Sometimes there are situations when you absolutely can't give up a home run. Sometimes you might face lineups loaded with powerful, slow sluggers. And sometimes you need a twin killing. In these situations, it's really useful to have a pitcher that knows how to generate groundballs. Bases loaded, bottom of the 9th and 1 out? Here's your man:
Selection: Brandon Webb
One of the minor tragedies of past 5 years has been the loss of Brandon Webb's arm. For 6 years, before his arm broke, Webb was on a Hall of Fame trajectory. For his (sadly short) career, he produced a 3.27/3.50/72/76 (ERA/FIP/ERA-/FIP-) which puts him on level with such luminaries as Sandy Koufax and Christy Mathewston. Used as a reliever, we could expect him to have even better numbers. By any measure, Webb was an elite pitcher for those 6 years. Had he had a 15 year career with his current career line, he'd might even deserve at least a general bullpen spot. As it is, he adds a lot to the general pitching depth able to pitch in relief or as a starter.
But that's not why he's here specifically. Webb is THE premier groundball specialist, at least as far back as groundball/fly ball splits are recorded (2002). His career groundball ratio 64.2%, the highest of any pitcher with more than 1000 innings pitched. When you need a either a groundball or a strike out, Webb is your man. His strike out rate 7.26 K/9 is high for a ground ball pitcher. And he kept the ball in the zone and in the park, giving up less than 3 walks per 9 innings pitched and as few or fewer homeruns per 9 than either Roger Clemens or Greg Maddux (0.63 for Webb and Maddux and 0.66 for Clemens). When you can't give up a deep fly ball, call on Brandon Webb: 71% of the batters who faced him either hit the ball on the ground or struck out. In his peak year, 2006, only 27% of hitters managed to walk or put the ball in the air. Webb's overall line of 2006: 3.10/3.18/66/67.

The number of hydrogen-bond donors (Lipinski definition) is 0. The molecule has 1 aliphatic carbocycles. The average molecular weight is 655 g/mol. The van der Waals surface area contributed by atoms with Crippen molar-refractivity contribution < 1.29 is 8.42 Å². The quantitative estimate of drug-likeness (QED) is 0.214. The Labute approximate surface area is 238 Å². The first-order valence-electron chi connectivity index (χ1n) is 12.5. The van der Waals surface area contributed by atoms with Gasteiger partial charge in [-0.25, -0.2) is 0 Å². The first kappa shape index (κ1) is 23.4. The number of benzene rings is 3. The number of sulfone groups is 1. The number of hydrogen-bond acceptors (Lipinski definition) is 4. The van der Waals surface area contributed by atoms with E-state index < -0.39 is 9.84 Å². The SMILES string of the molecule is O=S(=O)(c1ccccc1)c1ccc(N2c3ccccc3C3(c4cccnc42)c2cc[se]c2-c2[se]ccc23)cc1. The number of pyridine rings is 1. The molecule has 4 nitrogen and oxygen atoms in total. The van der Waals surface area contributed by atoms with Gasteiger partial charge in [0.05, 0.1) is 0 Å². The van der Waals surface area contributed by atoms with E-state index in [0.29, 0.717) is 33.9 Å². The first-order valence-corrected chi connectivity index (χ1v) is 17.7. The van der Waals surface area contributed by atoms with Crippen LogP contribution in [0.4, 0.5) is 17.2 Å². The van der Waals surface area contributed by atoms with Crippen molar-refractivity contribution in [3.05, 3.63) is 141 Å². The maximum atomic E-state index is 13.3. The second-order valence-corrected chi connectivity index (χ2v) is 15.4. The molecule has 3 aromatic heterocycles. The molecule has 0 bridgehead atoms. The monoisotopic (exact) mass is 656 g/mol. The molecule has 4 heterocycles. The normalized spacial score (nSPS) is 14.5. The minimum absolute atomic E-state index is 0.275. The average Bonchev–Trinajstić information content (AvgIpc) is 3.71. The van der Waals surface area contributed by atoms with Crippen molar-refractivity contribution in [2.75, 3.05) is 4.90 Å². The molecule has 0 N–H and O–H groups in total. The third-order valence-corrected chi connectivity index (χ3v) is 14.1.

While Lowe's total peak isn't as high as Webb's and his career ground ball rate is a little less than Webbs, he does claim the two highest groundball rate seasons for a starter. And he's been notably more durable than Webb, as his arm continues to function. His strike out rate is considerably lower, even though it's been boosted by his early use as a reliever. Still Lowe has had some great years, with 2002 being the most notable: 66.8% ground ball rate, and 2.58/3.34/57/75 in his peak year as a starter.
If you demand that your relief slots be filled primarily with relief pitchers, then Bradford is your guy. His lifetime groundball rate comes in directly between Lowe and Webb at 63.7%. And his homeruns per 9 is an excellent 0.44, though that and his other stats are a little out of proportion due to his exclusive use as a reliever. His best season was perhaps 2002: 3.11/2.58/71/61.
Bradford also likely rounds out the "alternates from places Nathan has lived category", being from Byram, MS. Apparently he also graduated from Byram High School in 1993. Oh, and you may have seen him or a portrayal of him in Moneyball.